US stocks took another nosedive Thursday, with the Dow Jones Industrial Average index (DJIA) falling by more than 2,300 points hours after US President Donald Trump announced that the Land of the Free would be suspending travel from certain European countries for a 30-day period as a result of the COVID-19 pandemic.
The day’s closing figures add to previous, 1,000-plus-point losses traders experienced on the trading floor earlier in the week, which marked the end of the 11-year bull market.
Now entering a bear market, defined as a drop of 20% from a recent peak, the NYSE saw trading halted for a period of 15 minutes for the second time this week after an initial 7% drop in figures triggered circuit breakers moments after trading was opened Thursday.
A bear market could be short-lived in the event that governments are able to clamp down on the spread of the novel coronavirus in their respective countries, allowing for an eventual improvement to global economic supply lines. MarketWatch reports that, on average, bear markets for the Dow have lasted roughly 206 trading days, whereas such periods have lasted about 146 days for the S&P 500.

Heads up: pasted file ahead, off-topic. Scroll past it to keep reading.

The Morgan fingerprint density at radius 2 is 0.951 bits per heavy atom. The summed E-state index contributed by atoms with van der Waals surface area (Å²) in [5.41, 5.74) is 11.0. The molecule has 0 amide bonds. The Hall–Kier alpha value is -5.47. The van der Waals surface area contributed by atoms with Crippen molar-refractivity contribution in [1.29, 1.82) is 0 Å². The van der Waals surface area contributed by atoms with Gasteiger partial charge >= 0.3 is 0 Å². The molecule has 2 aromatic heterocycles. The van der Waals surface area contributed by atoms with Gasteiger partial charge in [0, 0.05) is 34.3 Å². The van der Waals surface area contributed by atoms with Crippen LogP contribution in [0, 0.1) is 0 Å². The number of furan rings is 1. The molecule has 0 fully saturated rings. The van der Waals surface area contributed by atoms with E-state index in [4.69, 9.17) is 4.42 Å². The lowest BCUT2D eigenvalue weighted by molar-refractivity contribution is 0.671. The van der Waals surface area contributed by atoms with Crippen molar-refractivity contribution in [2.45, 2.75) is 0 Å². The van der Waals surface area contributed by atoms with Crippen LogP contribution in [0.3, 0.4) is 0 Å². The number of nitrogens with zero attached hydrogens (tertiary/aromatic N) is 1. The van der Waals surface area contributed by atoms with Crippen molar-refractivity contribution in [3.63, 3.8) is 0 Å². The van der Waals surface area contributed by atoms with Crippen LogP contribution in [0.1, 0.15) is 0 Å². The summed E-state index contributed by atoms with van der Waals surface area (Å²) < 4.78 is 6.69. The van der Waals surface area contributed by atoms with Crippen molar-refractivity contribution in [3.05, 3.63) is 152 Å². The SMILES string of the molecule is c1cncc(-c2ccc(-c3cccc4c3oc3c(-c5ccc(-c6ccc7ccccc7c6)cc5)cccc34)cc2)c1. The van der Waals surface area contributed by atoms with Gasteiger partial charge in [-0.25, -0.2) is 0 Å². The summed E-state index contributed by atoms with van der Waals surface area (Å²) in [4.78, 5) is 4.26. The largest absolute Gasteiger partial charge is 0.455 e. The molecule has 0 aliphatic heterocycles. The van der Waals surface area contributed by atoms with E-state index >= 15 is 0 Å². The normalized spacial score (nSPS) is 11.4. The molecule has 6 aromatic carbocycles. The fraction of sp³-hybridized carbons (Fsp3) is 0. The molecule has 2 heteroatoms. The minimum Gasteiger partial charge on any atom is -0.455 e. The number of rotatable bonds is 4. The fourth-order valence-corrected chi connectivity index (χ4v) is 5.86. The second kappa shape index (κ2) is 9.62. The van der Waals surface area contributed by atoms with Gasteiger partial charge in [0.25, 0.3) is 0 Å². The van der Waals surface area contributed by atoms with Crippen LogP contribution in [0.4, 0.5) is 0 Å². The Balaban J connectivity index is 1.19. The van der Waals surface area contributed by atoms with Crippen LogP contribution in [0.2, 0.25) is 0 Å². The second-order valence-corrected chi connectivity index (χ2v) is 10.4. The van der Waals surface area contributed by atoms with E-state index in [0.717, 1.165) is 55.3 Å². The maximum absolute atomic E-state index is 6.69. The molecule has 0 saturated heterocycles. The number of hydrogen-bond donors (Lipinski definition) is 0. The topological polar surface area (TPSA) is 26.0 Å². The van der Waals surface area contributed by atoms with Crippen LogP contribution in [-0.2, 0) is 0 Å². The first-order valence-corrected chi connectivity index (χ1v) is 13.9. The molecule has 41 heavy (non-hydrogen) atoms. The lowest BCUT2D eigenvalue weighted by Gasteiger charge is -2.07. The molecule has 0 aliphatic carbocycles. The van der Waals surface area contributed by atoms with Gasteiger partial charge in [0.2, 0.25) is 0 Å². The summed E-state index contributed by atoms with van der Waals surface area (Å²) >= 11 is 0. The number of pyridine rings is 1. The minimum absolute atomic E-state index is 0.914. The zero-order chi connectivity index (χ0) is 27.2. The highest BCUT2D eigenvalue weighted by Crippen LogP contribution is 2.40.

Despite the gloomy outlook and plunging figures, Trump has stressed that markets are going to fare well in the coming days. “The markets are going to be just fine,” he stated as he prepared to greet Irish Prime Minister Leo Varadkar at the White House on Thursday.
“We had to make a decision, and we didn’t want to take time,” Trump told reporters the following day from the Oval Office regarding travel restrictions.
Although the National Guard was deployed to New York to establish the US’ first containment zone, Trump later told reporters that he has not yet made a ruling on whether or not to enforce additional restrictions for travel within the US. Speaking on the US House of Representatives’ newest coronavirus relief package, Trump briefly noted that he does not support the measure. The House is expected to vote on its legislation Thursday.
At present, more than 120,000 COVID-19 cases have been confirmed globally, with more than 4,700 documented deaths, according to data collected by the Johns Hopkins University Center for Systems Science and Engineering. In the US, over 1,300 cases have been recorded, with at least 38 deaths.